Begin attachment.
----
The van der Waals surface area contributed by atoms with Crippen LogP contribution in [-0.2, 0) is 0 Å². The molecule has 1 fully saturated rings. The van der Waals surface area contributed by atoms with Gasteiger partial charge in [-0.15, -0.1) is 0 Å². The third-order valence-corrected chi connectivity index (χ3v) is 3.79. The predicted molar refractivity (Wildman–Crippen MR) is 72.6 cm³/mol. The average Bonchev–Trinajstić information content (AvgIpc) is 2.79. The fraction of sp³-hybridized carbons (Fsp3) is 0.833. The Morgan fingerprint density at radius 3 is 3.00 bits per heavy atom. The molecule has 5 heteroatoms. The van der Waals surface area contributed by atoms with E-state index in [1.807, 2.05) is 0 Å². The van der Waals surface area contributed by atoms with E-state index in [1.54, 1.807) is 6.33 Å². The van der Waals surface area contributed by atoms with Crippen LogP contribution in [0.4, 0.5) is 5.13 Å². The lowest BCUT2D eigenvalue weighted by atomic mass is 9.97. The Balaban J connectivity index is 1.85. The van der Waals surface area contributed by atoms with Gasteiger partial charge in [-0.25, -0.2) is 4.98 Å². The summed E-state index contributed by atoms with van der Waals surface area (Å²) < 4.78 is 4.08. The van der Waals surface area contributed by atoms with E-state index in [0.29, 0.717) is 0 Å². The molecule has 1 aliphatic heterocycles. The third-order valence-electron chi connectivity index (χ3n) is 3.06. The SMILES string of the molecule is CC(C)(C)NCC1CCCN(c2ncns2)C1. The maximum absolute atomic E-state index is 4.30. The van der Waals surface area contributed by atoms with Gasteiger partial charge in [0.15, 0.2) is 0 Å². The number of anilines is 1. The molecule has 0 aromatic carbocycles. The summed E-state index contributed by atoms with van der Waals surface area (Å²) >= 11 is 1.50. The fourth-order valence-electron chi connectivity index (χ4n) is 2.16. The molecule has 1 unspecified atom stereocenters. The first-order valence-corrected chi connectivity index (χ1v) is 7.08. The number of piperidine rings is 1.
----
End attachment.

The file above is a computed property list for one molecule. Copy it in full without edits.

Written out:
The van der Waals surface area contributed by atoms with Crippen LogP contribution in [-0.2, 0) is 0 Å². The molecule has 1 fully saturated rings. The van der Waals surface area contributed by atoms with Gasteiger partial charge in [-0.15, -0.1) is 0 Å². The third-order valence-corrected chi connectivity index (χ3v) is 3.79. The predicted molar refractivity (Wildman–Crippen MR) is 72.6 cm³/mol. The average Bonchev–Trinajstić information content (AvgIpc) is 2.79. The fraction of sp³-hybridized carbons (Fsp3) is 0.833. The Morgan fingerprint density at radius 3 is 3.00 bits per heavy atom. The molecule has 5 heteroatoms. The van der Waals surface area contributed by atoms with E-state index in [1.807, 2.05) is 0 Å². The van der Waals surface area contributed by atoms with E-state index in [1.54, 1.807) is 6.33 Å². The van der Waals surface area contributed by atoms with Crippen LogP contribution in [0.4, 0.5) is 5.13 Å². The lowest BCUT2D eigenvalue weighted by atomic mass is 9.97. The Balaban J connectivity index is 1.85. The van der Waals surface area contributed by atoms with Gasteiger partial charge in [-0.25, -0.2) is 4.98 Å². The summed E-state index contributed by atoms with van der Waals surface area (Å²) < 4.78 is 4.08. The van der Waals surface area contributed by atoms with E-state index in [0.29, 0.717) is 0 Å². The molecule has 1 aliphatic heterocycles. The third-order valence-electron chi connectivity index (χ3n) is 3.06. The SMILES string of the molecule is CC(C)(C)NCC1CCCN(c2ncns2)C1. The maximum absolute atomic E-state index is 4.30. The van der Waals surface area contributed by atoms with Gasteiger partial charge in [0.15, 0.2) is 0 Å². The number of anilines is 1. The molecule has 0 aromatic carbocycles. The summed E-state index contributed by atoms with van der Waals surface area (Å²) >= 11 is 1.50. The fourth-order valence-electron chi connectivity index (χ4n) is 2.16. The molecule has 1 unspecified atom stereocenters. The first-order valence-corrected chi connectivity index (χ1v) is 7.08. The number of piperidine rings is 1.